Some leaders dread offering constructive criticism to employees because at times, no matter how positive their delivery, oftentimes, it is received negatively. Employees may feel embarrassed, ashamed, low and like they have a target on their back.
Let’s face it, none of us want to be perceived as a staunch critic but when carried out with empathy, constructive criticism has tremendous value.
Offer constructive criticism as feedback by explaining one of the best ways to grow is to identify areas of improvement.
Employees who do not receive feedback become disengaged. On the other hand, providing strength focused feedback engages employees and engaged employees are more productive.
Ideas for Best Practices:
1) Make feedback timely and don’t make it personal. Feedback is most effective when delivered immediately so that the employee can easily recall what occurred. Be mindful to allow a cool down period if emotions are elevated. Remember, when executed poorly, constructive criticism comes across award and accusatory.
2) Opt for an authentic approach using specific and supportive language. Avoid vague and judgmental language.
4) Frame the feedback with positive intentions. Say something like, “I know you’ll offer great information in your speech and I want to make sure the audience receives all of it. So let’s think of ways to increase your eye contact and project your voice.”.
By shifting your perspective, it will build employee morale and productivity.
Give us your feedback and share the method that is most effective for you. Whatever you do, make it a great day!
Photo Provided by Pixaby
The days of companies relying on the customer service department to manage every complaint and challenge are all but completely gone. Businesses are most effective when employees in every department have the same facts on hand to solve problems quickly and efficiently and to do it accurately on initial contact. Doing so will reduce irritation and foster a healthier business/client relationship (I think we all know that transferring clients from one department to the next only exacerbates the problem).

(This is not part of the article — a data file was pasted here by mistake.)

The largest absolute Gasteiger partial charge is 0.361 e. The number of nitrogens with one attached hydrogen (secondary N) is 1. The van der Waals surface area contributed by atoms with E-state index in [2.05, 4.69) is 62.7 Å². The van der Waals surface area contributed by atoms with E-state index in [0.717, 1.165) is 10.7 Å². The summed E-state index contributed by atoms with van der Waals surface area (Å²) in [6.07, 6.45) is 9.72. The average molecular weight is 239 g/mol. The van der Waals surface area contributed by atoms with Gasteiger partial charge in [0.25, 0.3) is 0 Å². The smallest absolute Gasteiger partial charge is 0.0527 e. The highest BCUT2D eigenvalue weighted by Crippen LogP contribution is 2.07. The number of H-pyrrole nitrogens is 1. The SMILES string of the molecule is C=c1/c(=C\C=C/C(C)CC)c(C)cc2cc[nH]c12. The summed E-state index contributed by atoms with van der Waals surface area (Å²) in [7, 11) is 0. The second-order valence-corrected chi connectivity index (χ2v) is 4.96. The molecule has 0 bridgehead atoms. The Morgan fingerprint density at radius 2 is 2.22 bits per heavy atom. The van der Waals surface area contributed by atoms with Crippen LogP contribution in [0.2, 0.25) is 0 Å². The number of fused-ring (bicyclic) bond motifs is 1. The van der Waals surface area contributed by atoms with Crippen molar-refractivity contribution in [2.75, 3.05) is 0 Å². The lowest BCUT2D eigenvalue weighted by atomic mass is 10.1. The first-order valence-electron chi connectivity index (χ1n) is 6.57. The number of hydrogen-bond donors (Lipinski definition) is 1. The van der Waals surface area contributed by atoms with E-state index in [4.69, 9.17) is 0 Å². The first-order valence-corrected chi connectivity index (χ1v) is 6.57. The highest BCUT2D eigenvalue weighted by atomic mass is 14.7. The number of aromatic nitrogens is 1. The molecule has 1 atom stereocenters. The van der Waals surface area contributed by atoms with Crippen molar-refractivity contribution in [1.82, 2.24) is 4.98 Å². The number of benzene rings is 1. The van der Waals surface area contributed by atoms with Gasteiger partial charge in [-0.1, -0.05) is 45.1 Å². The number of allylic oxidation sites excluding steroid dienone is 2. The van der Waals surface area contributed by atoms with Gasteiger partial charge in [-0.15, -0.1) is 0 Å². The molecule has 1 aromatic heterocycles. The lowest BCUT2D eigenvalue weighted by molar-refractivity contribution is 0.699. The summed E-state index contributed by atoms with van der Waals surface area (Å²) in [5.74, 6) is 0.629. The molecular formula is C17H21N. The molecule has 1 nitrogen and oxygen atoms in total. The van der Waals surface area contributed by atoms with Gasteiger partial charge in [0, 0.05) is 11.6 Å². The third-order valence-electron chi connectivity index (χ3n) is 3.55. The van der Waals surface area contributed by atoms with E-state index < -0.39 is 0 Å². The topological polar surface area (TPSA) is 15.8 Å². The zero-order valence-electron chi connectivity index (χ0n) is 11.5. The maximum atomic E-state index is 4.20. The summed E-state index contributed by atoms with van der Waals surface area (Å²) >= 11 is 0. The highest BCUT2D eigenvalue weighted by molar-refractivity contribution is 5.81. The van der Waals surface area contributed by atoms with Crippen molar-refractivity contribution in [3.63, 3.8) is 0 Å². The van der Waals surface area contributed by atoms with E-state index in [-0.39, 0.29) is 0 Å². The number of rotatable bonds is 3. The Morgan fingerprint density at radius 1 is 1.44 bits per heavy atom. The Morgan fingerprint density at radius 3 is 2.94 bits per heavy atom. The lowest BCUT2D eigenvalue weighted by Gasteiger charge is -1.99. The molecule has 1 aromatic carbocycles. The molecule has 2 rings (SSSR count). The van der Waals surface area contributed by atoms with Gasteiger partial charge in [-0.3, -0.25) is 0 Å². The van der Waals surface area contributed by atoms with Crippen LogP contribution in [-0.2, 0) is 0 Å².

Let’s be honest, it’s all about management and employees working in sync and keeping the lines of communication open and silos torn down.
As a side note, I’d like you to consider this thought: when asking, “How was the service?” and the client says, “Fine”, you may have a problem on your hands. “Fine” can mean, “The service was on point” or it could mean “I’m never going to return to your store”. On the internet I found a funny phrase on posters and quote boards that support my claim that the word “fine” has a double meaning. It says, “Fine is not fine! The scale goes Great, Good, Okay, Not Okay, I Hate You, Fine!”.
Photo Provided by Pixaby
Adapting to seemingly ever-changing client whims is no different from adapting to life challenges in general. Successful business owners accept inevitable changes—they quickly adapt and, when necessary, re-evaluate their brand, product, service, strengths, weaknesses, threats, and opportunities. Adjustments are a fact of life and a certainty in business.
Sharing a few thoughts:
– Know your industry better that anyone. It’s up to you to manage customers’ expectations. In other words, it’s your job to showcase the company’s value proposition and to make it so memorable that consumers will know exactly what your business offers and how it is different from the competition. In the busy online and brick-and-mortar marketplace, make sure your business has a trait that is worth remembering, pursuing, and buying.